Since I was not offered a contract with my school district, I volunteered as a technology parent at my children’s school. Step 6 is look for opportunities where there is need. With teachers- I created classroom blogs (some still in use today), assembly presentations and SMARTboard units. I also presented at a local university teacher training program on how to integrate technology into a classroom. What I learned was that teachers have two attitudes about technology: the “why technology should not be used” in a classroom teachers or those teachers that see a bigger picture and try to get there in their own way . After supporting too many “why technology should not be used” teachers, who had a variety of different rationale, I knew that I wanted more educational opportunity for my children. After dealing with technological frustration firsthand, I decided to complete a second Masters, this time in Educational Technology, online, through UBC. I thought that by going back to school, I would be able to more effectively meet the needs of my students when I was able to get a job in the classroom again.
At this point I had moved from Kamloops and left saying, “If you ever have a job for me where I can work from home - give me a shout!” Just over a year ago, I received a phone call from my former principal to come and help him create a new way to “do” online learning. Dean Coder and Dr. Terry Sullivan from SD73 Kamloops/Thompson had been granted permission by the Ministry of Education in British Columbia to develop a business company that could offer accredited online courses to international students. I joined the team to help with administration. I am now the CEO- Chief Education Officer of www.GlobalEd.ca and I am a 21st Century Teacher. Step 7 is to be fearless and follow the path that is less travelled. In the last year, Dean and I have created a “new” vision in online learning. Based on an teaching model, created by Corrie Macdonald, we have brought together a wide variety of online learning resources to create a cutting edge program that meets and exceeds anything that I have ever taught in any classroom. We follow the principles that there are no walls to learning and that we learn with integrity..
Step 8 is to share what you are learned. Collaborative learning leads to bigger and better ideas.
Step 1: Accepting that you are on a Difficult Journey - It’s not going to be easy!
Step 2: Ask questions and search for an answer yourself. Leave your ego at the door.
Step 3: Develop learning relationships with your students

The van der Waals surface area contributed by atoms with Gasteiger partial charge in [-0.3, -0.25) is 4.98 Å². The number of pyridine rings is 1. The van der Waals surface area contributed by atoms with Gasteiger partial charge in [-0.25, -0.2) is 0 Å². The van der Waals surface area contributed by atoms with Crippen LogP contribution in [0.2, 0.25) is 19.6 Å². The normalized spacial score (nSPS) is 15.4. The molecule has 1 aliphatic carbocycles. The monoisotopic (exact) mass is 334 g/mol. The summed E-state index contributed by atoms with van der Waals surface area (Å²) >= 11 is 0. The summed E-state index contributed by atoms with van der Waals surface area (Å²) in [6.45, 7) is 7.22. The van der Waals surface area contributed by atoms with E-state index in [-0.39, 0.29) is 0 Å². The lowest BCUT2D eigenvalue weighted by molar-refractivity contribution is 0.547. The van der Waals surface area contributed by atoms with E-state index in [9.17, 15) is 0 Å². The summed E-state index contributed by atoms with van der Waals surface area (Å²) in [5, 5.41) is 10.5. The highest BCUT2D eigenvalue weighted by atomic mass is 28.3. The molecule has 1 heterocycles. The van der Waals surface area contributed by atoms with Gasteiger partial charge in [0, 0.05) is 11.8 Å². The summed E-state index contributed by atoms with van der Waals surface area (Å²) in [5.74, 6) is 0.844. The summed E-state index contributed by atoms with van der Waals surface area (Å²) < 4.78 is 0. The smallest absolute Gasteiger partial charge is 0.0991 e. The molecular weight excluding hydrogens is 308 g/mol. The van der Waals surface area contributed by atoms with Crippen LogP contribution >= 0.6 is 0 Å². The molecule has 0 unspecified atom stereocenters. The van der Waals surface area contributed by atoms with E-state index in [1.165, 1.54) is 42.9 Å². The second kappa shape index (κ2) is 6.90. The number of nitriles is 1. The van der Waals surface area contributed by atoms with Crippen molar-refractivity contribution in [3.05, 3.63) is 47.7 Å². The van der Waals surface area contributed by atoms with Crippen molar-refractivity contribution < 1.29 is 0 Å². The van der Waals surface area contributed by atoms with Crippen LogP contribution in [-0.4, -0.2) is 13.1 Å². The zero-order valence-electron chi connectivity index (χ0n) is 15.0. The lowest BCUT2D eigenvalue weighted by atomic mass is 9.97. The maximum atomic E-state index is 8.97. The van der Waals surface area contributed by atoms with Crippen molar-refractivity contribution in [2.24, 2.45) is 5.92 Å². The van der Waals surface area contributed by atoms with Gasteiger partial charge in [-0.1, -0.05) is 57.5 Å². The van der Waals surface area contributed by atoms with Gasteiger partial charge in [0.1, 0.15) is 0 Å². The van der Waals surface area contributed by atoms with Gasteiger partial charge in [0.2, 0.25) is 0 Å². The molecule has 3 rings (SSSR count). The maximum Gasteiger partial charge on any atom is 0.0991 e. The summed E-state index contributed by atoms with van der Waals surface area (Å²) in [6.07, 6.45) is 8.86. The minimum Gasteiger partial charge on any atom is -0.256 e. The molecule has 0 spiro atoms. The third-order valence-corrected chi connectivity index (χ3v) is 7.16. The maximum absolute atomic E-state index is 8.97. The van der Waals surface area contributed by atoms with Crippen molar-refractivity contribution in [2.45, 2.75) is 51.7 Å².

Step 4: Use problem solving skills to get what you need.
Step 5: Surround yourself with like minded-people
Step 6: Look for opportunities where there is a need.
Step 7: Follow the path less travelled
Step 8: Share what you have learned
Based on all the steps to learning using technology we have created our own - Blended model which I would like to share. These are the primary differences between a “Traditional Online Learning” Environment (TOL) and what we call “Technology Assisted Learning” Environment (TAL) which can be used in an “online” or bricks and classrooms as a Blended Learning Environment.
Traditional Online Learning
Technology Assisted Blended Learning:
Limited Teacher Communication
Creation of Online Community
Project and Inquiry Based Learning
Extensive Teacher Communication
A GlobalEd.ca “course” could be facilitated in the following way:
After spending the last year forging ahead on the “new” version of online learning - I would say the final step to learning how to become a 21st teacher, is to collaborate, build relationships, be open and forthcoming about your ideas and teach with integrity. I have been honoured to speak with people around the world about Educational Technology and this model would never have been created without the time and energy of a huge Global Village. Learning and Teaching today is not about “closing the door” to your classroom, it is about opening the doors and teaching without walls. I look forward to learning from you.
People who contributed to this development of this model and I would like to thank, include:
Jay, Mackenzie, Carson and Paxton Roberts
C. Ryan Hoskins
MET - UBC